“The songwriters Darryl Worley has lined up for the Evening with the Arts: Writers in the Round event are a stellar crew of talent,” said program chairperson Dorinda Biggs. “Since these writers have such a heart for fine arts education in our community, I knew this would be a wonderful opportunity for one of our MJCA students to showcase their own writing abilities. The songwriting and poetry competition idea was formed out of a heart to allow our students the experience of preparing, performing and being evaluated by a panel of judges in an audition that would lead to one winner performing live with these professional writers. This type of audition helps to prepare and launch our fine arts students into the real world where their creative works will be scrutinized by the music industry and community. It only makes each contestant stronger for having taken the risk. We are so proud of each student who took this exciting opportunity to try out. They were brave, and they were excellent.”

The winner was 12-year-old Lauren Kleeberg, a sixth grader at Mt. Juliet Christian.  Kleeberg will perform her original song, “And If Only They Knew,” during the event.

“The fine arts are being cut in schools all over the country,” said Beth Davis, Mt. Juliet Christian fine arts department director. “We believe it is vital to give our students the opportunity to learn, create and develop their expressive talents for the purpose of being united. Hearing Lauren’s amazing, well-written song that is relevant to the struggles teens face is an inspiration and a thrill to be a part of. I expect great things from our fine arts students here at MJCA because they are so very talented.”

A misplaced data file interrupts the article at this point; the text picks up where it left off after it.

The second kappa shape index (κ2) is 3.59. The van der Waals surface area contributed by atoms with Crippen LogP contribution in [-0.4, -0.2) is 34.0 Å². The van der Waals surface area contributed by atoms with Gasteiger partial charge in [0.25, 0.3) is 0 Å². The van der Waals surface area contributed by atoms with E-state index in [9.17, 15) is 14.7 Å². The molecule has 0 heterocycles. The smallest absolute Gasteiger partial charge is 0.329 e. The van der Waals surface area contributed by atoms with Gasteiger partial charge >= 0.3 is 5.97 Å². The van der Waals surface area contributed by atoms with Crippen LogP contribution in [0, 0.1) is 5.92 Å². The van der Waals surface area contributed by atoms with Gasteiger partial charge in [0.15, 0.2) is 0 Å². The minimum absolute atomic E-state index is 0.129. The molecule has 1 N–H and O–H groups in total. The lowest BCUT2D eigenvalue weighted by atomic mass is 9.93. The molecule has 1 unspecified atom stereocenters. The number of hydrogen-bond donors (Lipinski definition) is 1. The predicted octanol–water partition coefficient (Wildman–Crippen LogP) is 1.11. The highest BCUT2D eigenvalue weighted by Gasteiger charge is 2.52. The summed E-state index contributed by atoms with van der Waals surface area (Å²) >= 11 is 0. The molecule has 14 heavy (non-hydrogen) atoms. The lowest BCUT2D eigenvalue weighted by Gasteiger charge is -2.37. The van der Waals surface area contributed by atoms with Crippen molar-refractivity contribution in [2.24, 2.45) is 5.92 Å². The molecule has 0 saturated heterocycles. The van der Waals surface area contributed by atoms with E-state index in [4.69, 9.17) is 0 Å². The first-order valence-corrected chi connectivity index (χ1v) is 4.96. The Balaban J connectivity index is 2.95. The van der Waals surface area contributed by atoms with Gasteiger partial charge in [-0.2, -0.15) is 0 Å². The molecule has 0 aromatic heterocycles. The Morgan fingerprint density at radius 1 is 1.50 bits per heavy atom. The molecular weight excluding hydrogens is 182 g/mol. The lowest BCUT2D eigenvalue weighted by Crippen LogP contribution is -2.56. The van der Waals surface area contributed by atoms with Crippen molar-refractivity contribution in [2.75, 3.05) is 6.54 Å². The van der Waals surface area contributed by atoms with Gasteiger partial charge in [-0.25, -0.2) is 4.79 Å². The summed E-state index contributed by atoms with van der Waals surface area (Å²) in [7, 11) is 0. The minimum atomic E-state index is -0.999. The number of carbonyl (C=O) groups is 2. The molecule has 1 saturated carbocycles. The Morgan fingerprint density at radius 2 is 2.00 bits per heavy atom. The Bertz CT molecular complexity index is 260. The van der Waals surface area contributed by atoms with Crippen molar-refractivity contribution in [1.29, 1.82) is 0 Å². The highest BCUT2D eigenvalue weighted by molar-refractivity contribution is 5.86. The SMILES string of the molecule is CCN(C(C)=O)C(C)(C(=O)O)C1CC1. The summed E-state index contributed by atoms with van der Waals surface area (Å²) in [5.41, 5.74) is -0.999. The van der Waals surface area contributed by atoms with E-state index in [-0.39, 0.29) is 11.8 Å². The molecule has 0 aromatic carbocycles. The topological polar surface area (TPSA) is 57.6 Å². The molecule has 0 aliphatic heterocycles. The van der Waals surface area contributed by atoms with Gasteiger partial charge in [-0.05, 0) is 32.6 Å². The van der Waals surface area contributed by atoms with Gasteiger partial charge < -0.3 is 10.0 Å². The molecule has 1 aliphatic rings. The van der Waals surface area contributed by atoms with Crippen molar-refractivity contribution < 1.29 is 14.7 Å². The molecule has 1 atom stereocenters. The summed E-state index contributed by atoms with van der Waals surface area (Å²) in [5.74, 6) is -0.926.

An Evening with the Arts:  Writers in the Round 2017 is an evening of music that will include songs and stories from Worley and other well-known Nashville songwriters. The evening will begin at 7 p.m. with a silent auction. The show will begin at 8 p.m. Tickets are $20 and may be purchased in advance at the school or online at

The Mt. Juliet Christian Academy Fine Arts Booster Club will use proceeds from the event to replace outdated theatrical curtains and lighting needed to support the fine arts students at the school. Mt. Juliet Christian has a thriving fine arts program that prepares students from pre-kindergarten to 12th grade in the elementary music, band, choral, drama and visual arts.

Worley has scored nearly 20 hit singles and three chart-topping hits with the self-penned  “Awful, Beautiful Life” and the poignant “Have You Forgotten,” which spent seven weeks at No. 1, as well as “I Miss My Friend,” which came to him via a songwriter friends in Nashville. He also recognized the importance of giving back every opportunity that he can through his annual charities that has funded organizations such as the Darryl Worley Cancer Treatment Center in Savannah.